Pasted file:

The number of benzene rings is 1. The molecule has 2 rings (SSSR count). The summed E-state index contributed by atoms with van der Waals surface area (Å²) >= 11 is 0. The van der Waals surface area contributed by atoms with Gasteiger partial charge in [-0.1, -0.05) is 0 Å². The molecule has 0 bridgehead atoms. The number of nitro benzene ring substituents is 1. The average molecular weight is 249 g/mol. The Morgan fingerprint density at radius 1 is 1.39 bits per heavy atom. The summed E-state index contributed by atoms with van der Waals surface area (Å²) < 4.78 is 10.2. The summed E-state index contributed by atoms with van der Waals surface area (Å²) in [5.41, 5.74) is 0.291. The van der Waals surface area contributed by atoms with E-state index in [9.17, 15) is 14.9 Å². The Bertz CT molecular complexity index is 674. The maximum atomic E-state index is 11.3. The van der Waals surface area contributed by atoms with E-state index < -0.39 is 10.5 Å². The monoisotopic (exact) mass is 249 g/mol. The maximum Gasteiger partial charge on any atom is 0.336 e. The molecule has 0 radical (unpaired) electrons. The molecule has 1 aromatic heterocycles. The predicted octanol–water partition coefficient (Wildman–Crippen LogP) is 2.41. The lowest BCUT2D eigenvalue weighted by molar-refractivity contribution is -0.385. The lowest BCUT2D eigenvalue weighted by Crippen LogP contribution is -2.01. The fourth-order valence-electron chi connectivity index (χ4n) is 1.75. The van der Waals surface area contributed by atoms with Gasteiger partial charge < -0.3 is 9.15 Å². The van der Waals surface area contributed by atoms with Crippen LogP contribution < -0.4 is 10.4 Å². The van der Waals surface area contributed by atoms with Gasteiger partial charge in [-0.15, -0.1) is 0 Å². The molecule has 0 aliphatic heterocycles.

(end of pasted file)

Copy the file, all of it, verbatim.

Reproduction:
The number of benzene rings is 1. The molecule has 2 rings (SSSR count). The summed E-state index contributed by atoms with van der Waals surface area (Å²) >= 11 is 0. The van der Waals surface area contributed by atoms with Gasteiger partial charge in [-0.1, -0.05) is 0 Å². The molecule has 0 bridgehead atoms. The number of nitro benzene ring substituents is 1. The average molecular weight is 249 g/mol. The Morgan fingerprint density at radius 1 is 1.39 bits per heavy atom. The summed E-state index contributed by atoms with van der Waals surface area (Å²) < 4.78 is 10.2. The summed E-state index contributed by atoms with van der Waals surface area (Å²) in [5.41, 5.74) is 0.291. The van der Waals surface area contributed by atoms with E-state index in [9.17, 15) is 14.9 Å². The Bertz CT molecular complexity index is 674. The maximum atomic E-state index is 11.3. The van der Waals surface area contributed by atoms with E-state index < -0.39 is 10.5 Å². The monoisotopic (exact) mass is 249 g/mol. The maximum Gasteiger partial charge on any atom is 0.336 e. The molecule has 0 radical (unpaired) electrons. The molecule has 1 aromatic heterocycles. The predicted octanol–water partition coefficient (Wildman–Crippen LogP) is 2.41. The lowest BCUT2D eigenvalue weighted by molar-refractivity contribution is -0.385. The lowest BCUT2D eigenvalue weighted by Crippen LogP contribution is -2.01. The fourth-order valence-electron chi connectivity index (χ4n) is 1.75. The van der Waals surface area contributed by atoms with Gasteiger partial charge < -0.3 is 9.15 Å². The van der Waals surface area contributed by atoms with Crippen LogP contribution < -0.4 is 10.4 Å². The van der Waals surface area contributed by atoms with Gasteiger partial charge in [-0.15, -0.1) is 0 Å². The molecule has 0 aliphatic heterocycles.